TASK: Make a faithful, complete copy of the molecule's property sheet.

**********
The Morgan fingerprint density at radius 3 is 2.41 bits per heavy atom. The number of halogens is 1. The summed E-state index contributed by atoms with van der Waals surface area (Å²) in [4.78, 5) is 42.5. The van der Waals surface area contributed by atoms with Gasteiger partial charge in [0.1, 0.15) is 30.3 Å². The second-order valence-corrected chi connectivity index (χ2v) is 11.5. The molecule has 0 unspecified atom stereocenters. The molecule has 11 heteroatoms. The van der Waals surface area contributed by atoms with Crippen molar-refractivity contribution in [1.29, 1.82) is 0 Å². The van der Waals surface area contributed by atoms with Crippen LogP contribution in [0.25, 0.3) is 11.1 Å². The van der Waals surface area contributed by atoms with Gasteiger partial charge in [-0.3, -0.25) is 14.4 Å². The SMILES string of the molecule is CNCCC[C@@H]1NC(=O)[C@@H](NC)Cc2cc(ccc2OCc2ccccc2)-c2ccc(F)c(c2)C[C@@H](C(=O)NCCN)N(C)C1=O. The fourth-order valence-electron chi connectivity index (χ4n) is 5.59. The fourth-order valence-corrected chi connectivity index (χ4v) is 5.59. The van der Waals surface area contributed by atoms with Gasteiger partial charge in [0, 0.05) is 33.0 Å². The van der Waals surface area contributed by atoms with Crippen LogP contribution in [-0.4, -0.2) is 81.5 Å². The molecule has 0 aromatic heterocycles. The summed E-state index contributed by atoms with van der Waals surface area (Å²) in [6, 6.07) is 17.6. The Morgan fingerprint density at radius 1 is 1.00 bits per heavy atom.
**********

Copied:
The Morgan fingerprint density at radius 3 is 2.41 bits per heavy atom. The number of halogens is 1. The summed E-state index contributed by atoms with van der Waals surface area (Å²) in [4.78, 5) is 42.5. The van der Waals surface area contributed by atoms with Gasteiger partial charge in [0.1, 0.15) is 30.3 Å². The second-order valence-corrected chi connectivity index (χ2v) is 11.5. The molecule has 0 unspecified atom stereocenters. The molecule has 11 heteroatoms. The van der Waals surface area contributed by atoms with Crippen molar-refractivity contribution in [1.29, 1.82) is 0 Å². The van der Waals surface area contributed by atoms with Crippen LogP contribution in [0.25, 0.3) is 11.1 Å². The van der Waals surface area contributed by atoms with Gasteiger partial charge in [-0.3, -0.25) is 14.4 Å². The SMILES string of the molecule is CNCCC[C@@H]1NC(=O)[C@@H](NC)Cc2cc(ccc2OCc2ccccc2)-c2ccc(F)c(c2)C[C@@H](C(=O)NCCN)N(C)C1=O. The fourth-order valence-electron chi connectivity index (χ4n) is 5.59. The fourth-order valence-corrected chi connectivity index (χ4v) is 5.59. The van der Waals surface area contributed by atoms with Gasteiger partial charge in [0, 0.05) is 33.0 Å². The van der Waals surface area contributed by atoms with Crippen LogP contribution in [-0.4, -0.2) is 81.5 Å². The molecule has 0 aromatic heterocycles. The summed E-state index contributed by atoms with van der Waals surface area (Å²) in [6, 6.07) is 17.6. The Morgan fingerprint density at radius 1 is 1.00 bits per heavy atom.